Juliana Taiwo-Obalonye, Abuja
President George Weah of Liberia has said his country needs the services of 6, 000 Nigerian teachers.
Weah, who spoke during a visit to President Muhammadu Buhari, at the Presidential Villa, yesterday, admitted that his country’s economy is dwindling but will need Nigeria’s private sector to remain afloat.
He also appealed to Nigerian banks thinking of closing shop in Liberia because of the dwindling economy, not to do so as his administration has plans to revamp the economy that will benefit investors in the country.
The former World Footballer of the Year, who was sworn in as president, last January, blamed much of the economic crisis in the country on falling prices of major exports and unfavourable foreign exchange rate.
“Your sustained technical assistance for capacity building in these sectors is most welcome. For example, Nigerian teachers and medical volunteers to Liberia, under the Technical Aid Corps (TAC) Agreement with Liberia, have been very crucial in boosting capacity development in Liberia, and it is my hope that this assistance can be considerably increased to address with urgency our most pressing socio-economic needs at this time.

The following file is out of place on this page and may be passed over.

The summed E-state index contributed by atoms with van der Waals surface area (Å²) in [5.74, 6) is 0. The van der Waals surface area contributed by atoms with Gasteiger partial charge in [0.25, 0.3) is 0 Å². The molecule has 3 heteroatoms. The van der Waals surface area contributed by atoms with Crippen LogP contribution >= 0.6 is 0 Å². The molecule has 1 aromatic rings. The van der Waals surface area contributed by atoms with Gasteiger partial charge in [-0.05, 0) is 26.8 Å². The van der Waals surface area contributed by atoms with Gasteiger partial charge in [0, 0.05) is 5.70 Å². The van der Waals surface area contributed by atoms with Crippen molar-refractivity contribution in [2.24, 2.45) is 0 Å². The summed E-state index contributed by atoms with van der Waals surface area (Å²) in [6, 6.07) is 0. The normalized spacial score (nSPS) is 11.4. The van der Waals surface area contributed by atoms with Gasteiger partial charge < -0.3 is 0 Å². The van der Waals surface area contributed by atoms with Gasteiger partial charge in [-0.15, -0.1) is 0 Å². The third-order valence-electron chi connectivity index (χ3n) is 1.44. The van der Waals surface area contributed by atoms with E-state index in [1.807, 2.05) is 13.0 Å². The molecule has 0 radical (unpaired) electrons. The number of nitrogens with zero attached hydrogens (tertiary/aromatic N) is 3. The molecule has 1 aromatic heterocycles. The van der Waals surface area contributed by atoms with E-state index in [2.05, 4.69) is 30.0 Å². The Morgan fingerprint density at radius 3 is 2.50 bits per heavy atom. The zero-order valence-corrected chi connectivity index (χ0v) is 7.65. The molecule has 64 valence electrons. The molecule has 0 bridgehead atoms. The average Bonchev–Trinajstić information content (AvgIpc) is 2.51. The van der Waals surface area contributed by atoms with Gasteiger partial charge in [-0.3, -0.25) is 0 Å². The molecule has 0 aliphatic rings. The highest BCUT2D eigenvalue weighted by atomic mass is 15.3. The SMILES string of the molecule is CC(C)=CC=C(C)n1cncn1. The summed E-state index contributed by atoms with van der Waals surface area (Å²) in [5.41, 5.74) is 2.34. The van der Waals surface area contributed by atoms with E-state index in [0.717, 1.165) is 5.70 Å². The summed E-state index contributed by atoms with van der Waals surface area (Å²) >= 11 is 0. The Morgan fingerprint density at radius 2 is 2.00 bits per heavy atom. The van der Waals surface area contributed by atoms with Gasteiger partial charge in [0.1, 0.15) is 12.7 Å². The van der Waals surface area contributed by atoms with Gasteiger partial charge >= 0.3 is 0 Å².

“More specifically, under the Bilateral Teacher Exchange program, we are seeking 6,000-plus teachers to make up for the shortage of good teachers in our educational system.
“In agriculture, we are seeking experts and extension workers to build capacity in the sector, particularly with crops, (such as cassava, for example,) which lend themselves readily to value- added propositions and export earning potential”, he said.
Weah thanked Nigeria for restoring peace to Liberia and helping reform Liberian military after the country’s civil war.
He was equally appreciative that “although yours is the largest economy in Africa, with the most powerful army in our sub-region, you have never used your wealth and military prowess to expand your territory, threaten your neighbors, or de-stabilize any sovereign nation in the region.
“The prices of our two basic export commodities, rubber and iron ore, continue to fall on the world diminished market our foreign exchange earnings from the export of these and other commodities are used mainly on the importation of food and other commodities, causing massive trade deficits; youth unemployment is at an all-time high, and prices of basic commodities continue to increase…”